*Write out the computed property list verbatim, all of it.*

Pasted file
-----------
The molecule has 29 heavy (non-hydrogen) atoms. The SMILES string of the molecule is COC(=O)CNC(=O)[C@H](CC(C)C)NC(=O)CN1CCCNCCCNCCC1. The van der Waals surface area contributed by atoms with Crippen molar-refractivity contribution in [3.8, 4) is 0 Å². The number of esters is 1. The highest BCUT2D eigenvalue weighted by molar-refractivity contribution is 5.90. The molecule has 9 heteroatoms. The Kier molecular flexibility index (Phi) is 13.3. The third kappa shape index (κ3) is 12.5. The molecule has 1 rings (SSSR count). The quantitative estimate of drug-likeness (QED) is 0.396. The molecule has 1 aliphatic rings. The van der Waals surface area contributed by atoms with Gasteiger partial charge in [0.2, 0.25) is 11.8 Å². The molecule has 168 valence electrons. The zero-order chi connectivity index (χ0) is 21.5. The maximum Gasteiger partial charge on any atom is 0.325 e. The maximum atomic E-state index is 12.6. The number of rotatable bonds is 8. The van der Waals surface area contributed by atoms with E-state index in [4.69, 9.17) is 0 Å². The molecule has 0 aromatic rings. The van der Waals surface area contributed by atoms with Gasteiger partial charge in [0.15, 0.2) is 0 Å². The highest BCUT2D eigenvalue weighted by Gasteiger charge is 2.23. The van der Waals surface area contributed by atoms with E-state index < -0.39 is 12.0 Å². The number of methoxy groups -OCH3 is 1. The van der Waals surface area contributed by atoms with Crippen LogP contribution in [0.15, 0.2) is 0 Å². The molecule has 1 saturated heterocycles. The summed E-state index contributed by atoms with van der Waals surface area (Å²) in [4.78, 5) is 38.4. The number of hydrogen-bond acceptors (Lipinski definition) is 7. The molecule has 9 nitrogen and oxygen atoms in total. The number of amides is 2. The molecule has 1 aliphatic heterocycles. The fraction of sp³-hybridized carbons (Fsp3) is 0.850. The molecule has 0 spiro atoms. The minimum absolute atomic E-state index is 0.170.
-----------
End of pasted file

The molecule has 29 heavy (non-hydrogen) atoms. The SMILES string of the molecule is COC(=O)CNC(=O)[C@H](CC(C)C)NC(=O)CN1CCCNCCCNCCC1. The van der Waals surface area contributed by atoms with Crippen molar-refractivity contribution in [3.8, 4) is 0 Å². The number of esters is 1. The highest BCUT2D eigenvalue weighted by molar-refractivity contribution is 5.90. The molecule has 9 heteroatoms. The Kier molecular flexibility index (Phi) is 13.3. The third kappa shape index (κ3) is 12.5. The molecule has 1 rings (SSSR count). The quantitative estimate of drug-likeness (QED) is 0.396. The molecule has 1 aliphatic rings. The van der Waals surface area contributed by atoms with Gasteiger partial charge in [0.2, 0.25) is 11.8 Å². The molecule has 168 valence electrons. The zero-order chi connectivity index (χ0) is 21.5. The maximum Gasteiger partial charge on any atom is 0.325 e. The maximum atomic E-state index is 12.6. The number of rotatable bonds is 8. The van der Waals surface area contributed by atoms with E-state index in [4.69, 9.17) is 0 Å². The molecule has 0 aromatic rings. The van der Waals surface area contributed by atoms with Gasteiger partial charge in [0.15, 0.2) is 0 Å². The highest BCUT2D eigenvalue weighted by Gasteiger charge is 2.23. The van der Waals surface area contributed by atoms with E-state index < -0.39 is 12.0 Å². The number of methoxy groups -OCH3 is 1. The van der Waals surface area contributed by atoms with Crippen LogP contribution in [0.15, 0.2) is 0 Å². The molecule has 1 saturated heterocycles. The summed E-state index contributed by atoms with van der Waals surface area (Å²) in [4.78, 5) is 38.4. The number of hydrogen-bond acceptors (Lipinski definition) is 7. The molecule has 9 nitrogen and oxygen atoms in total. The number of amides is 2. The molecule has 1 aliphatic heterocycles. The fraction of sp³-hybridized carbons (Fsp3) is 0.850. The molecule has 0 spiro atoms. The minimum absolute atomic E-state index is 0.170.